Thursday, August 27, 2009
The Hostess Answers Last Week's Challenge: Wedding Vendor Attire
I enjoyed reading the comments on last week's post on event vendor etiquette:
A recent Blushing letter from a member of the clergy reads in part
Thinking back on the episode of the wedding photographer in shorts and flip-flops, he did have some sense of protocol because we had a conversation before the ceremony about when, where, and what the appropriate times were for taking pictures during the ceremony. Tapping into that sense of protocol might lead me to say something like, "Do you need a room where you can change clothes before the ceremony begins?" Now of course that wouldn't have been the case but it might be a reminder that what's appropriate for a wedding includes more than taking pictures with flash during the ceremony.
Perhaps what I could use from you, or your blog readers, or anyone with a sense of style as well as a sense of humor and persuasion would be gentle reminders that can be brought up in a conversation either pre- or post-ceremony that might lead one to think twice about what they are going wear to a wedding or funeral the next time around. Having a couple suggestions up my sleeve would probably serve me a lot better than succumbing to the temptation of pointing at hairy white knees and saying, "What the hell?!" Or worse.
Events are a business like any other, and wedding vendors are a service industry. Do not be afraid to be crystal clear on your requirements and manage expectations thoroughly from the first wedding meeting, if not withe the photographers, then with the event planner. Make a list of everything you want to discuss and include, "The photographer/ florist/ caterer/ whathaveyou needs to be neatly dressed in ________ and clean shaven. If they are not, they will be sent home to change and my payment prorated accordingly." Make sure this is written into the contract and initialed by both parties before any money changes hands. While you hope you would not have to say that, I had a wedding photographer who turned up looking fine for the church and then fell apart into a rumpled sweaty mess as the reception progressed. Be clear that will not be acceptable either.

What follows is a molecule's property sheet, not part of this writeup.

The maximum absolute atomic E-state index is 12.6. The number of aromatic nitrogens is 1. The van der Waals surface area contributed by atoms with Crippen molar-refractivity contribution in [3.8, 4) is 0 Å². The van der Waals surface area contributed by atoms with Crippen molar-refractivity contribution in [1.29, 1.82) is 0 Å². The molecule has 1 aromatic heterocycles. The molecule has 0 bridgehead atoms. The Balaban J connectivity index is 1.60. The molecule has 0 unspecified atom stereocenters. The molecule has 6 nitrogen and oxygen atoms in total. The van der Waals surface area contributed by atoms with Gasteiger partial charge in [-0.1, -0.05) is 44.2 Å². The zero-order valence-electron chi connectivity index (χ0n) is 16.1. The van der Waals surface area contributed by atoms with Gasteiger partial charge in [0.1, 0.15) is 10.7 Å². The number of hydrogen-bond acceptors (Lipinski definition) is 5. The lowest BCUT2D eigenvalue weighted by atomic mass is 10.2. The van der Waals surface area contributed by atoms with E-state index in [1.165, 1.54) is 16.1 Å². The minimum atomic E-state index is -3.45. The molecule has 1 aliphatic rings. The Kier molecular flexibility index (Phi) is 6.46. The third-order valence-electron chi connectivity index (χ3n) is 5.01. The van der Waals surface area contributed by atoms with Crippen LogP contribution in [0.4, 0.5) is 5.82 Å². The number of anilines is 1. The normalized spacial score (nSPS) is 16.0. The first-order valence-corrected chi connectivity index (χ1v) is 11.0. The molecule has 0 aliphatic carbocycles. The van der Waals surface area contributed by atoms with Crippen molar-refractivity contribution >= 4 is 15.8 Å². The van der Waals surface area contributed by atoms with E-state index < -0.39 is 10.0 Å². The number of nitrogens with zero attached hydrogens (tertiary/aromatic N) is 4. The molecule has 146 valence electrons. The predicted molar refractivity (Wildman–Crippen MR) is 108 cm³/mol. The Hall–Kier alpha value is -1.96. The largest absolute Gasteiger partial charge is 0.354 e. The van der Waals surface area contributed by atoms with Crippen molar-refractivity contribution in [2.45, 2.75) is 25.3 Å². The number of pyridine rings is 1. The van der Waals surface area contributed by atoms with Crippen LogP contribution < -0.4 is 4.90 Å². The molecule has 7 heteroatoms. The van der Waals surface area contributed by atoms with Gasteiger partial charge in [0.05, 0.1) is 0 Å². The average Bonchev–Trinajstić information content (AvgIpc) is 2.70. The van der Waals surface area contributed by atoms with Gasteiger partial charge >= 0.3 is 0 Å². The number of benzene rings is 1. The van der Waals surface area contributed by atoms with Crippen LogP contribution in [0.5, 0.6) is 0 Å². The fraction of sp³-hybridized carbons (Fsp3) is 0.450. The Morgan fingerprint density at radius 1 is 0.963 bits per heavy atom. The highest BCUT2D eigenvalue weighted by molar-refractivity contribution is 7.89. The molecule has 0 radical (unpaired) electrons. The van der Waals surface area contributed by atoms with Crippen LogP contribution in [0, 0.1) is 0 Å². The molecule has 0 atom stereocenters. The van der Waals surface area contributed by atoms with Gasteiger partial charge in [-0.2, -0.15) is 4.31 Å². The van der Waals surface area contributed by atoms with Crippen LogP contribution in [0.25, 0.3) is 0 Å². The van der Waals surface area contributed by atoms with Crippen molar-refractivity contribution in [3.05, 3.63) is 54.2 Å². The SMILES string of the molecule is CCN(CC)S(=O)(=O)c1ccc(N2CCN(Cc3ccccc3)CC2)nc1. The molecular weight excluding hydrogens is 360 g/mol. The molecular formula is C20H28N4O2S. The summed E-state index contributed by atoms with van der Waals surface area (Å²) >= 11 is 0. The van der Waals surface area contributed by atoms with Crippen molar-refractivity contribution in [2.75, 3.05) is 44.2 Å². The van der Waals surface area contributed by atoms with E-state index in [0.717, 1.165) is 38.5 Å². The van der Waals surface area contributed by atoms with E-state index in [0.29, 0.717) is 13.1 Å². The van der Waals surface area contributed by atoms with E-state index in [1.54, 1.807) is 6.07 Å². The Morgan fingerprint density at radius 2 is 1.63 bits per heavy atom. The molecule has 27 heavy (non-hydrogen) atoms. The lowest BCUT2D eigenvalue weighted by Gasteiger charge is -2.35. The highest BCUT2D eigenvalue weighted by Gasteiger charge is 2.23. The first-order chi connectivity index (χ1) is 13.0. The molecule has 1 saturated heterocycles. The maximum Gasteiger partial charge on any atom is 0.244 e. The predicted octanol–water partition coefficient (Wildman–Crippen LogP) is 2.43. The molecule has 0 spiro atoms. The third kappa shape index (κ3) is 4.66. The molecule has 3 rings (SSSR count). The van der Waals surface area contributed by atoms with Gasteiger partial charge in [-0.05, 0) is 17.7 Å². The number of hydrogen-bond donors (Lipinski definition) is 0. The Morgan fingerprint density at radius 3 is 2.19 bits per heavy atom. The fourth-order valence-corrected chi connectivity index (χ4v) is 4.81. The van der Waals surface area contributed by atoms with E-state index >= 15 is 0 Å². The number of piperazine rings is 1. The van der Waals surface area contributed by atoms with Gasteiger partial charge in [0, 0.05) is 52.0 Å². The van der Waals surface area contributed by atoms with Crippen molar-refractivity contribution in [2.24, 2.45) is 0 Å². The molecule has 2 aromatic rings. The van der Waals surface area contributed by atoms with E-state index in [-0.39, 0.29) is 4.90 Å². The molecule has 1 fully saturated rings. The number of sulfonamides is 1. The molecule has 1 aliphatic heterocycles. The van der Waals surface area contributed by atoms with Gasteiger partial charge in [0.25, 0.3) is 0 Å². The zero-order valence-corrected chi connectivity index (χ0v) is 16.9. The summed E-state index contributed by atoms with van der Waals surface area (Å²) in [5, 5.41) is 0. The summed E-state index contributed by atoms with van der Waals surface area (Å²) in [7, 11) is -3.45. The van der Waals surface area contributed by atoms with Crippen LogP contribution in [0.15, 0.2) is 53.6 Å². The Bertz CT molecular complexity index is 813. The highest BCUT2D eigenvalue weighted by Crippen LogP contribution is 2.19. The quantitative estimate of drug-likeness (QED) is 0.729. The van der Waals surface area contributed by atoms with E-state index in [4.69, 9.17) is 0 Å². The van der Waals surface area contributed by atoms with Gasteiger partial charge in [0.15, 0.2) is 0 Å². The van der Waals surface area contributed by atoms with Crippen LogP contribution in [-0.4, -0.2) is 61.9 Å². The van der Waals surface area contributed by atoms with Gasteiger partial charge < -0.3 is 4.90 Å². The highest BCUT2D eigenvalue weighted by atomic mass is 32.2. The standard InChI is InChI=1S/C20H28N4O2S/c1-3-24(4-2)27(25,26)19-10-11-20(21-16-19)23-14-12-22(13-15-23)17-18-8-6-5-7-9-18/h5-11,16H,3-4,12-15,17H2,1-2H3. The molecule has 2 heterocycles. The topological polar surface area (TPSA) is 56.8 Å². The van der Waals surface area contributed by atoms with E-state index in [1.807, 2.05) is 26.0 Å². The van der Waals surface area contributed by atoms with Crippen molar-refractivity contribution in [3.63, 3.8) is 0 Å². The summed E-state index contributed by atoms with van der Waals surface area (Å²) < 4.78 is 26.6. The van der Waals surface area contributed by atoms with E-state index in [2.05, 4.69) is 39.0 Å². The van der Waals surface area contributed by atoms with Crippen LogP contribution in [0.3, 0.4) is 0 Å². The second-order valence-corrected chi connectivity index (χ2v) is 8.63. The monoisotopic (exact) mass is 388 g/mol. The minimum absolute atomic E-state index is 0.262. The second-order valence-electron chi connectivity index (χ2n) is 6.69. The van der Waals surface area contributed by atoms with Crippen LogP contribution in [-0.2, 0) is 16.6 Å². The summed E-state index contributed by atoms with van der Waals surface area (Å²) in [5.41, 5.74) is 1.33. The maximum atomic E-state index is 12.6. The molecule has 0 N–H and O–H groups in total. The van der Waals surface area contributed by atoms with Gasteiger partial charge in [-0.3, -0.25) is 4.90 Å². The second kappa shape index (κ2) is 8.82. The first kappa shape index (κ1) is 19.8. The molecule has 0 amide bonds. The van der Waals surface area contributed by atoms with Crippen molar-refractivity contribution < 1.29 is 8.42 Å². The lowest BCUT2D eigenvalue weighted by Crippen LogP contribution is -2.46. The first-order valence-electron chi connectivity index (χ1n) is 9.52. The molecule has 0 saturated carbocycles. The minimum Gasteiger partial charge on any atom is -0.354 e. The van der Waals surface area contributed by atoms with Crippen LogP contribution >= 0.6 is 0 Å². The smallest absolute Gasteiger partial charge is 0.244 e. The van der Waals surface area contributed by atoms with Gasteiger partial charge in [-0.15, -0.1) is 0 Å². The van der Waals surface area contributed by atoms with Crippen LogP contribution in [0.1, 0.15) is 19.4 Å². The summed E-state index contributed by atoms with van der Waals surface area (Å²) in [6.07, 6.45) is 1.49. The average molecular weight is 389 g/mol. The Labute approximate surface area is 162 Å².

Whether in a corporate environment, in my home, or an event, I believe it is important to draw employees of any kind a clear box in which they succeed and excel up front, rather than expect them to guess or sort out your expectations over time. While good sense should prevail in matters of attire, not all have the same points of reference to the term "well dressed." Allow yourself to be defined by perfect clarity and when there is a failure, understand that you or your planner are where the buck stops and you bear responsibility in the issue in many cases so be patient and resourceful in finding a hasty solution.
If after all your efforts you are not rewarded with vendors in a coat and tie, it will help you to consider the situation up front and how you will handle it. I know brides who would have sent the photographer home. I was not in this camp when it came down to it: I did not want to waste those precious few hours arguing about the unsuitability of the photographers latter-evening clothing. He was fine in the church which is what really mattered to me, and life and weddings are just too short, but that is only one opinion.